1-(t-Butoxycarbonyl)aminocyclobutanecarboxylic acid (BAT-003195)

Boc-1-aminocyclobutane-1-carboxylic Acid is used in the synthesis of dipeptidyl nitriles with cathepsin-inhibiting activities. It is also used to prepare alkyl-oxo-aryl amides as novel antagonists of TRPA1 receptor.

Category
BOC-Amino Acids
Catalog number
BAT-003195
CAS number
120728-10-1
Molecular Formula
C10H17NO4
Molecular Weight
215.25
1-(t-Butoxycarbonyl)aminocyclobutanecarboxylic acid
Synonyms
Boc-Acb(1)-OH; N-Boc-1-Aminocyclobutanecarboxylic acid; 1-(Boc-amino)cyclobutanecarboxylic Acid; 1-((tert-Butoxycarbonyl)amino)cyclobutanecarboxylic acid; 1-[(2-methylpropan-2-yl)oxycarbonylamino]cyclobutane-1-carboxylic acid; N-α-(t-Butoxycarbonyl)cyclovaline
Appearance
White to off-white solid
Purity
≥ 95% (Assay)
Density
1.180±0.100 g/cm3
Melting Point
129-133 °C (lit.)
Boiling Point
362.1±21.0 °C
Storage
Store at 2-8 °C
1.Identification of transformation products of antiviral drugs formed during biological wastewater treatment and their occurrence in the urban water cycle.
Funke J1, Prasse C2, Ternes TA3. Water Res. 2016 Mar 24;98:75-83. doi: 10.1016/j.watres.2016.03.045. [Epub ahead of print]
The fate of five antiviral drugs (abacavir, emtricitabine, ganciclovir, lamivudine and zidovudine) was investigated in biological wastewater treatment. Investigations of degradation kinetics were accompanied by the elucidation of formed transformation products (TPs) using activated sludge lab experiments and subsequent LC-HRMS analysis. Degradation rate constants ranged between 0.46 L d-1 gSS-1 (zidovudine) and 55.8 L d-1 gSS-1 (abacavir). Despite these differences of the degradation kinetics, the same main biotransformation reaction was observed for all five compounds: oxidation of the terminal hydroxyl-moiety to the corresponding carboxylic acid (formation of carboxy-TPs). In addition, the oxidation of thioether moieties to sulfoxides was observed for emtricitabine and lamivudine. Antiviral drugs were detected in influents of municipal wastewater treatment plants (WWTPs) with concentrations up to 980 ng L-1 (emtricitabine), while in WWTP effluents mainly the TPs were found with concentration levels up to 1320 ng L-1 (carboxy-abacavir).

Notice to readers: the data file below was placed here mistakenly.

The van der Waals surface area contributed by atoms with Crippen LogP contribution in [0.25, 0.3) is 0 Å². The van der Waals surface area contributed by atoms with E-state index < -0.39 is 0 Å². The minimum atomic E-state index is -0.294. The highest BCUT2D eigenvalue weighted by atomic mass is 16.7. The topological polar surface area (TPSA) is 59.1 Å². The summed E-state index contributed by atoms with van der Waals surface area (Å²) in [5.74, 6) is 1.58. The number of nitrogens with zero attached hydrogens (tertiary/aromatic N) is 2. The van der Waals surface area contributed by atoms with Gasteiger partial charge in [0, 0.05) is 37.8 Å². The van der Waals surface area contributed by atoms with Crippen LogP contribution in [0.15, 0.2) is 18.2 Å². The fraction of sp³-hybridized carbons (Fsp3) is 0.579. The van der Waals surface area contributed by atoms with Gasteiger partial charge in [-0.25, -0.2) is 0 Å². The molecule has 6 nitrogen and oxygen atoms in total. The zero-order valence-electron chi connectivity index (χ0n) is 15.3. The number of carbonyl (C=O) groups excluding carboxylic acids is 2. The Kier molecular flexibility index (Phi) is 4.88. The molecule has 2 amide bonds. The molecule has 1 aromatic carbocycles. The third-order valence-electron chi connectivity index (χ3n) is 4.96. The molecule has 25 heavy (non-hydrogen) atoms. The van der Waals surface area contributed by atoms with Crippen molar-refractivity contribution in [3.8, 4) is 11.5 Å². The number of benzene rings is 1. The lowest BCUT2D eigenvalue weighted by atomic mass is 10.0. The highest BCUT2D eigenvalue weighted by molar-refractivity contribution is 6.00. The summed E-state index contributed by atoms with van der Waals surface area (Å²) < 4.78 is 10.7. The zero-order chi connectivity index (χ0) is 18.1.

2.A new approach in compatibilization of the poly(lactic acid)/thermoplastic starch (PLA/TPS) blends.
Akrami M1, Ghasemi I2, Azizi H1, Karrabi M1, Seyedabadi M3. Carbohydr Polym. 2016 Jun 25;144:254-62. doi: 10.1016/j.carbpol.2016.02.035. Epub 2016 Feb 23.
In this study, a new compatibilizer was synthesized to improve the compatibility of the poly(lactic acid)/thermoplastic starch blends. The compatibilizer was based on maleic anhydride grafted polyethylene glycol grafted starch (mPEG-g-St), and was characterized using Fourier transform infrared spectroscopy (FTIR), dynamic mechanical thermal analysis (DMTA) and back titration techniques. The results indicated successful accomplishment of the designed reactions and formation of a starch cored structure with many connections to m-PEG chains. To assess the performance of synthesized compatibilizer, several PLA/TPS blends were prepared using an internal mixer. Consequently, their morphology, dynamic-mechanical behavior, crystallization and mechanical properties were studied. The compatibilizer enhanced interfacial adhesion, possibly due to interaction between free end carboxylic acid groups of compatibilizer and active groups of TPS and PLA phases.